Saturday, September 1, 2012

All You Gotta Do Is Say Yes

Preached this sermon on Sunday, September 2nd at Spirit of Hope in Detroit. It comes from Song of Solomon, chapter 2, verses 8-13.

Words, words, words. What do we do with our words. Can I start by talking about myself for a minute, or something that happened to me? It has to do with words. I put up a blog posting on the Huffington Post. Or, and I don’t say this to brag or whatever it may sound like, but they asked me to write something specifically for the national party conventions that started last week with the Republicans, and continues this week with the Democrats. They wanted me to talk about poverty, and how we think it will or won’t be covered by the major parties.
          So, you know me well enough to know that when I write for things like that, I can be a bit direct. Well, because sometimes we just need to say what we need to say. People with lower income have less and less power every year in this country, and at some point people are going to get together and really change the way things work in this country, rise up, and maybe even topple the powers that be. I used some more dramatic language than what I just said now, but you get the idea.
You may know that as on most news sites, there is a place at the bottom of the article, or essay or blog to write comments. So some people wrote some comments. In fairness some were supportive. But some were not so much. And while I should know not to read the comments, well, I did.
          In fact, I admit to having a minor obsession over checking what people are saying about what I write. And, as you know, in internet comments, it quickly becomes not just about what was said, but about the person who wrote the article in the first place. Some insinuated that I should not be a priest, and that I am a communist, and other such things. While my article was certainly serious, there was a part of me that wanted the commentators to take a chill pill. Relax for a minute.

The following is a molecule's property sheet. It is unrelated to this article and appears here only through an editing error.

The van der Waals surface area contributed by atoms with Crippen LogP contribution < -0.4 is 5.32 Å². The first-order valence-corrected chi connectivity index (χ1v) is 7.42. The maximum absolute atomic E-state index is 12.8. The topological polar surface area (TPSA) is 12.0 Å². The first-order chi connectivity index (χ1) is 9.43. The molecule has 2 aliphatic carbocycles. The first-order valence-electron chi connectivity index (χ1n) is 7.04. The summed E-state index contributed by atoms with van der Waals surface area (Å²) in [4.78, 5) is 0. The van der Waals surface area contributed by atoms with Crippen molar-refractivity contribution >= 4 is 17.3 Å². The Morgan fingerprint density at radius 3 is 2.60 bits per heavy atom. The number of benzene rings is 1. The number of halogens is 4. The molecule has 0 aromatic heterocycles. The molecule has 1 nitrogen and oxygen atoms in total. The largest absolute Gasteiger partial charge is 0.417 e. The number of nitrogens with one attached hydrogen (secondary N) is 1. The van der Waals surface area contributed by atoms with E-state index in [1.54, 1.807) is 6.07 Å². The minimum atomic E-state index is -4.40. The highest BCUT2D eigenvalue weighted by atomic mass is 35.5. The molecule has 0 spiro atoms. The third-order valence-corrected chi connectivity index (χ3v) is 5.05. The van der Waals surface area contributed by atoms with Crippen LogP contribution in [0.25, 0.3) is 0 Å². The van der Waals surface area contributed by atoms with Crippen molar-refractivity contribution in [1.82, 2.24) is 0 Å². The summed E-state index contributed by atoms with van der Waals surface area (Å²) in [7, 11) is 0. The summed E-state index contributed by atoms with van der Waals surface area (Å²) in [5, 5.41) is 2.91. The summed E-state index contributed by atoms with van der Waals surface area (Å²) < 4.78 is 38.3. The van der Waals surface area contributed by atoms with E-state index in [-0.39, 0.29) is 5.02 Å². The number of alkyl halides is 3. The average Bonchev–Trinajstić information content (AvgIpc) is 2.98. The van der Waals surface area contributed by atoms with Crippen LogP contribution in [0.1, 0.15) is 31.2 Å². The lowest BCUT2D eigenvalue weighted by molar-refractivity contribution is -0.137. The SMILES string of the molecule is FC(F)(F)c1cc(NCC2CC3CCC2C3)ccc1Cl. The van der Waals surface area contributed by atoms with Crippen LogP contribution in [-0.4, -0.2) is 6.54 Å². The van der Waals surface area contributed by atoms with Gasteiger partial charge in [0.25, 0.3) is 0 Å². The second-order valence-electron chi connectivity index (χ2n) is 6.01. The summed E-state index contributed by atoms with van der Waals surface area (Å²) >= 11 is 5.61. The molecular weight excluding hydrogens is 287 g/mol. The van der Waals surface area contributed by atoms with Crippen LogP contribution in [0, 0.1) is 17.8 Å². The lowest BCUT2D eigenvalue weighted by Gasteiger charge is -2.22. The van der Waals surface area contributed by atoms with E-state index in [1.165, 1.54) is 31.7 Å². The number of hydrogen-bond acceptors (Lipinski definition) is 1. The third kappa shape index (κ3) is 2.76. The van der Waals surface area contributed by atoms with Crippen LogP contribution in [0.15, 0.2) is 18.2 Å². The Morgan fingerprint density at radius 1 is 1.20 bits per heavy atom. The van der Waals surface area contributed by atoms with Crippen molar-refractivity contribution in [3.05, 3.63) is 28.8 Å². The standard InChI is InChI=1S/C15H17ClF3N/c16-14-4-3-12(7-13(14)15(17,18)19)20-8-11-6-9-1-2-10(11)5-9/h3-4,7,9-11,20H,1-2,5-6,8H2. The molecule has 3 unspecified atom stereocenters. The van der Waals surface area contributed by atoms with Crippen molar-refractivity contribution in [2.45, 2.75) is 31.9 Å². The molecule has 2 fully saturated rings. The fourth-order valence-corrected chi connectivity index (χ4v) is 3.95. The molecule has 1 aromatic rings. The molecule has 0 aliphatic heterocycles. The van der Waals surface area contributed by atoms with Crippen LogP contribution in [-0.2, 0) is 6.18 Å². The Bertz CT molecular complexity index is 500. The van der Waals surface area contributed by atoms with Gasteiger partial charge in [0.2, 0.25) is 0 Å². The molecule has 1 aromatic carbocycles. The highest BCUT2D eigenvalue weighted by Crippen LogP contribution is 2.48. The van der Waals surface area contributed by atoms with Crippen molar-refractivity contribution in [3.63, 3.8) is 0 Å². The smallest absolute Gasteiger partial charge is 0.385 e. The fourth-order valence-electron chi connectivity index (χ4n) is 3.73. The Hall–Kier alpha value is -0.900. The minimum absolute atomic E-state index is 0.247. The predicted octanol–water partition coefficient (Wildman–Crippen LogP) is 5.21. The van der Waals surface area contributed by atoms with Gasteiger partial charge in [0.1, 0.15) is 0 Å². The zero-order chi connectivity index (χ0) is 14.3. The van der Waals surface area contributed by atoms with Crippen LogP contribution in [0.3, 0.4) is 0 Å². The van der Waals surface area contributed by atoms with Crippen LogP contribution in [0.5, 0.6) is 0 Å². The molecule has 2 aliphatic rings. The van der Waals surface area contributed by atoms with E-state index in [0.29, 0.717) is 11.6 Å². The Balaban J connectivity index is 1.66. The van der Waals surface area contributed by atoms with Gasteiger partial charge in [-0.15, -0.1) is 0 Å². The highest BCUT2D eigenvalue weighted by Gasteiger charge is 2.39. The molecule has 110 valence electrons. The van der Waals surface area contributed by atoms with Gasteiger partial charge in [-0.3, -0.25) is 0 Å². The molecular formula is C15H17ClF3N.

It happened because the people who wrote, at least in my estimation, refused to address the issue of poverty with any sense of compassion, much less empathy. But knowing that doesn’t really help me. These words, these hurtful words, designed to be hurtful, got to me for a few minutes this week. Maybe words have gotten to you sometimes. Maybe you have been attacked, whether by a total stranger or by people who are very close to you. Maybe those words were intended to hurt you, and maybe they were just carelessly put out there and intentional or not, made you feel bad. Words have power. Some say sticks and stones may break my bones but words will never hurt me. Well, I think words do hurt. We can ignore some, even most bad words, but sometimes they get through. Sometimes they affect us.
So when I saw Song of Solomon this week for today’s scripture I was thrilled! You have no idea. Or maybe you do. After all that ugly stuff here is something beautiful. The beauty of God and love just poured out there! We get to talk about love for just a minute. In fact, the surprise for me was, this is the second time in a week I am preaching from this text. I preached this text last Sunday afternoon at a wedding, on the Detroit River, with beauty all around. People and nature, and the river, and all of it.